The department's budget for the 2010-11 biennium is $294 million. The Legislature has twice rejected legislation that would have allowed the state to house prisoners at for-profit facilities out of state, in the 2008-09 and 2010-11 budget years. CCA at the time told state officials it doesn't consider expanding to areas where there's no possibility of its facilities housing state prisoners, according to David Farmer, deputy chief of staff for Gov. John Baldacci.
Should that change under LePage's administration, CCA would "explore" building in Maine. Durign Maine's gubernatorial race, CCA donated $25,000 to the Republican Governors Association's Maine PAC, which spent significantly on LePage. "We meet on a regular basis with policymakers around the country to assess what their corrections needs are," company spokesman Steve Owen says. "Policymakers in Maine have not made a decision on what their needs may be."
Many states have turned to private prisons in search of cost-savings, but whether the facilities work as an economic development tool is the source of much debate. Some studies show modest gains for towns home to such prisons, while others suggest they can hamper economic development by creating a stigma that discourages other types of investment, according to the Congressional Research Service report. Private prisons also tend to pay their workers far less than government-run facilities. The median annual salary for employees at private prison companies was $28,900 in 2008, compared to $38,850 for state workers and $50,830 for federal employees, the report found.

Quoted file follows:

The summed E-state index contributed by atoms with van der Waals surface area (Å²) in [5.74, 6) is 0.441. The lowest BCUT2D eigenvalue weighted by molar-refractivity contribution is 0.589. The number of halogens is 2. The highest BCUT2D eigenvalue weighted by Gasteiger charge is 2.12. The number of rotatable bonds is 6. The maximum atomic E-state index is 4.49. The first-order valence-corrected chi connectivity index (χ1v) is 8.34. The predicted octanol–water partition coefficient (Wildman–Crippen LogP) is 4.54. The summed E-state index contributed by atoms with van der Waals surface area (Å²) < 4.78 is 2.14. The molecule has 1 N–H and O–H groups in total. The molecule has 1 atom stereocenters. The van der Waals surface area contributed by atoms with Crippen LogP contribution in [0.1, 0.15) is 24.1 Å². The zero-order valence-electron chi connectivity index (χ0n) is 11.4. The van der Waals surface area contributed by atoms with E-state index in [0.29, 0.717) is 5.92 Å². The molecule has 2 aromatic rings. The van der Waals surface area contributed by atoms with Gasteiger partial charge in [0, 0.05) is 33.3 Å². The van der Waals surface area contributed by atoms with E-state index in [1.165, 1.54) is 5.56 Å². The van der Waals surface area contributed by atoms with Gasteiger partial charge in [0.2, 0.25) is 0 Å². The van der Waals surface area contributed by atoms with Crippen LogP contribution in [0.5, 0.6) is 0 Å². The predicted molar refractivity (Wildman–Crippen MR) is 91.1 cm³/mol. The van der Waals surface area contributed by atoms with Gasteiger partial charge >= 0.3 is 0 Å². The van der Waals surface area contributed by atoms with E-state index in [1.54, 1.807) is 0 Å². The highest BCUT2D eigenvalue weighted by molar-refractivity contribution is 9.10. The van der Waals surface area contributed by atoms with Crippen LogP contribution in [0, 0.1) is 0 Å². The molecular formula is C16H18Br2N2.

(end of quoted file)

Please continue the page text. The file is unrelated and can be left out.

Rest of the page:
Treatment of prisoners at private prisons has also proven a hot topic, including for CCA. The company earned a reputation in the 1990s for poorly run facilities, while a corporate restructuring nearly forced it into bankruptcy and resulted in a $120 million settlement of shareholder lawsuits, according to a 2003 report by Grassroots Leadership, an advocacy group that works to abolish for-profit prisons.
Earlier this year, the state of Kentucky removed 400 female inmates from a CCA facility and placed them in a state-run prison in response to allegations of misconduct by CCA guards. Just this month, 18 inmates at a CCA jail in Hawaii sued the company saying they were stripped, handcuffed and beaten, while a recently settled ACLU lawsuit against the Immigrations and Customs Enforcement Agency over a CCA-run jail in California alleged poor medical care at the facility. Spokesman Owen says the company meets or exceeds national standards for its prisons. "I don't think that three federal agencies, nearly half the states and the dozens of communities we operate in would do business with CCA if they didn't have confidence that we were committed to safe, humane operations," he says.
After talking with municipal officials in other towns where CCA does business, Milo's Gahagan says he's learned that the company is a good corporate citizen. "If they have 2,400 inmates in there," he says of a CCA facility in his town, "that's the population of Milo. It would be a town within a town. There's going to be incidents from time to time."